A scenes from Swami Vivekananda Image: Kumar Shankar Paul


Tripura has a tradition of theatre that goes back to the 17th century. Kaliya Daman was the first play staged in the palace of the Tripura king, Ratna Manikya. However, the first theatre group of the state — Ujjyanta Natya Samaj — was established only in 1892. Mostly historical and mythological plays were produced during this time.

In the late 1950s and early 1960s, theatre personalities of Tripura, including some big names such as Tripuresh Mazumder, Shakti Halder and Shibdas Bandopadhyay, came under the influence of the Indian People’s Theatre Association (IPTA). Bandopadhyay’s Tripura Sanskriti Parishad staged anti-capitalist and pro-people plays. Apart from Agartala, theatre groups started across the districts — Khowai, Kailashahar, Dharmanagar, Amarpur, Udaipur.

Since the late 1970s, theatre in Tripura has always been progressive. All the popular theatre groups — Shilpatirtha, Natyabhumi, Tripura Theatre Academy, Sarathi, Bornali, Natya Samsad, Rangrup and Agantuk — have voiced the views of the people. These groups staged many anti-establishment plays during the Left-regime. Plays such as Natya Bhumi’s Money Bag and Ek Ononter Khoj took potshots at the corruption in the government. Way back in 1990, Natya Samsad’s Annya Prithibi criticised the Indian Army’s “obsession” with Pakistan. Apariter Diary criticised the state government’s anti-insurgency operations.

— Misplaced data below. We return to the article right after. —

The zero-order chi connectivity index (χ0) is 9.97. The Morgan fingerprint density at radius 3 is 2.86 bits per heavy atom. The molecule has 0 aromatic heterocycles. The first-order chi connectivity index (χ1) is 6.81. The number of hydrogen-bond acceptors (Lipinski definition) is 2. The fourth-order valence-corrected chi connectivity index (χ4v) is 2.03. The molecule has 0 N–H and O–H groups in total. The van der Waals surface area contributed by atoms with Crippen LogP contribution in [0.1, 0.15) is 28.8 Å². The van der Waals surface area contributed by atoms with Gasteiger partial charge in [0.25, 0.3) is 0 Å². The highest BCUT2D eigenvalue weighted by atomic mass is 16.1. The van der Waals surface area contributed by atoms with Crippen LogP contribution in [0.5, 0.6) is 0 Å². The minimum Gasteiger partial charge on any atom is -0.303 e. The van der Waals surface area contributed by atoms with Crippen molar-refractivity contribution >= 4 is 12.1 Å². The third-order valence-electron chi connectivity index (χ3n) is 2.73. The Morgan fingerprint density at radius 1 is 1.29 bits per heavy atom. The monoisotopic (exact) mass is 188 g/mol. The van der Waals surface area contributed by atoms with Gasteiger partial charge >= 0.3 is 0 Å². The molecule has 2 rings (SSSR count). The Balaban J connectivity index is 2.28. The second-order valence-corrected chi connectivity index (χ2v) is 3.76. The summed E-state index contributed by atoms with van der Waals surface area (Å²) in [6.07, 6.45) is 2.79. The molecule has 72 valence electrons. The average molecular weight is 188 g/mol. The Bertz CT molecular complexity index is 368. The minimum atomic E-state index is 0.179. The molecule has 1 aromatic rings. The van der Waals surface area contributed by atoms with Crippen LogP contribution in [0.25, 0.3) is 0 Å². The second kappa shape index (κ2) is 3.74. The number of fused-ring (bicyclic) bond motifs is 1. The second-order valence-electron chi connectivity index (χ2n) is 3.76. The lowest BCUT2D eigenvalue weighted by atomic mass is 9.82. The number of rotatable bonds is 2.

“But we never faced any disruption from the Left government,” says a senior member of the 51-member theatre group, Natya Samsad. He continues, “Unfortunately, even before we could come up with any new production targeting the current establishment, they are trying out different ways to silence our voice.”

No support

Chief minister Biplab Deb was invited to grace the three-day theatre festival as chief guest, but he didn’t respond to the invite. Another senior government official was approached but she didn’t turn up either. Later, Manipuri theatre actor Sabitri Heisnam was invited to inaugurate it. People are left to decipher what message the government wants to send out to the artistes and theatre groups by staying away from such events.

A senior government official says it’s time to change “stereotypical” thinking among artistes. “The Left groups never encouraged others to emerge. It’s time to give space to others,” says the official at the department of information and cultural affairs.

And what might some of the non-stereotypes be? Says information director Vishwasree B., “We are trying to involve the theatre groups to publicise Swachch Bharat and Poshan Abhiyan (nutrition programme). Plus, next year, we will engage with them during the year-long 150th birthday celebrations of Mahatma Gandhi. Good talent will always find space.”

Remember, next year is also the election year, says a veteran actor. He predicts, “Basically, this government will use theatre groups to propagate its agenda. Art will die a silent death in Tripura.”